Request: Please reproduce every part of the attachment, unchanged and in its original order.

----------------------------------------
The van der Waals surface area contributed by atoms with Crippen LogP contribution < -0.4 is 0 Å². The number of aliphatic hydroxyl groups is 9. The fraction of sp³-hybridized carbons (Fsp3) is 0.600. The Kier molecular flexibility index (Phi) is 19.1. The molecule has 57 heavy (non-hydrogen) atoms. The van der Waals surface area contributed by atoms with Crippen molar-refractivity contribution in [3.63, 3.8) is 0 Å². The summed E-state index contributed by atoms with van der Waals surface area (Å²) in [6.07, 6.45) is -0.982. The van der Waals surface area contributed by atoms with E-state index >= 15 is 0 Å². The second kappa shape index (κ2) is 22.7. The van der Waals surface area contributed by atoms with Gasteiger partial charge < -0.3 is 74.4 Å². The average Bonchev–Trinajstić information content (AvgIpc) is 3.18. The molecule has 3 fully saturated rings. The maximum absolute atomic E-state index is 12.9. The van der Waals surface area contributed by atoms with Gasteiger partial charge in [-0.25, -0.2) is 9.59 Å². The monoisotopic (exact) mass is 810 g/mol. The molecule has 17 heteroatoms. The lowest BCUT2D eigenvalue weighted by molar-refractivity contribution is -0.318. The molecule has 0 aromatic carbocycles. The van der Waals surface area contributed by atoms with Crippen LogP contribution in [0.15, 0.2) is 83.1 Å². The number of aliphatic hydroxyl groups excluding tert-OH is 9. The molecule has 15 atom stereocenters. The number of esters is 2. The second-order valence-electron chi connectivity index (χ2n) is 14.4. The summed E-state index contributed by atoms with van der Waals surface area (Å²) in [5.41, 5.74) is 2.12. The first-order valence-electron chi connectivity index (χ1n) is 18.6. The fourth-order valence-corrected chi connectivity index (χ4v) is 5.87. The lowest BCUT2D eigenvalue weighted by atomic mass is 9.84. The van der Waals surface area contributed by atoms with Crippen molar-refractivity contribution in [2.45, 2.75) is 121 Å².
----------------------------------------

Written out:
The van der Waals surface area contributed by atoms with Crippen LogP contribution < -0.4 is 0 Å². The number of aliphatic hydroxyl groups is 9. The fraction of sp³-hybridized carbons (Fsp3) is 0.600. The Kier molecular flexibility index (Phi) is 19.1. The molecule has 57 heavy (non-hydrogen) atoms. The van der Waals surface area contributed by atoms with Crippen molar-refractivity contribution in [3.63, 3.8) is 0 Å². The summed E-state index contributed by atoms with van der Waals surface area (Å²) in [6.07, 6.45) is -0.982. The van der Waals surface area contributed by atoms with E-state index >= 15 is 0 Å². The second kappa shape index (κ2) is 22.7. The van der Waals surface area contributed by atoms with Gasteiger partial charge < -0.3 is 74.4 Å². The average Bonchev–Trinajstić information content (AvgIpc) is 3.18. The molecule has 3 fully saturated rings. The maximum absolute atomic E-state index is 12.9. The van der Waals surface area contributed by atoms with Gasteiger partial charge in [-0.25, -0.2) is 9.59 Å². The monoisotopic (exact) mass is 810 g/mol. The molecule has 17 heteroatoms. The lowest BCUT2D eigenvalue weighted by molar-refractivity contribution is -0.318. The molecule has 0 aromatic carbocycles. The van der Waals surface area contributed by atoms with Crippen LogP contribution in [0.15, 0.2) is 83.1 Å². The number of aliphatic hydroxyl groups excluding tert-OH is 9. The molecule has 15 atom stereocenters. The number of esters is 2. The second-order valence-electron chi connectivity index (χ2n) is 14.4. The summed E-state index contributed by atoms with van der Waals surface area (Å²) in [5.41, 5.74) is 2.12. The first-order valence-electron chi connectivity index (χ1n) is 18.6. The fourth-order valence-corrected chi connectivity index (χ4v) is 5.87. The lowest BCUT2D eigenvalue weighted by atomic mass is 9.84. The van der Waals surface area contributed by atoms with Crippen molar-refractivity contribution in [2.45, 2.75) is 121 Å².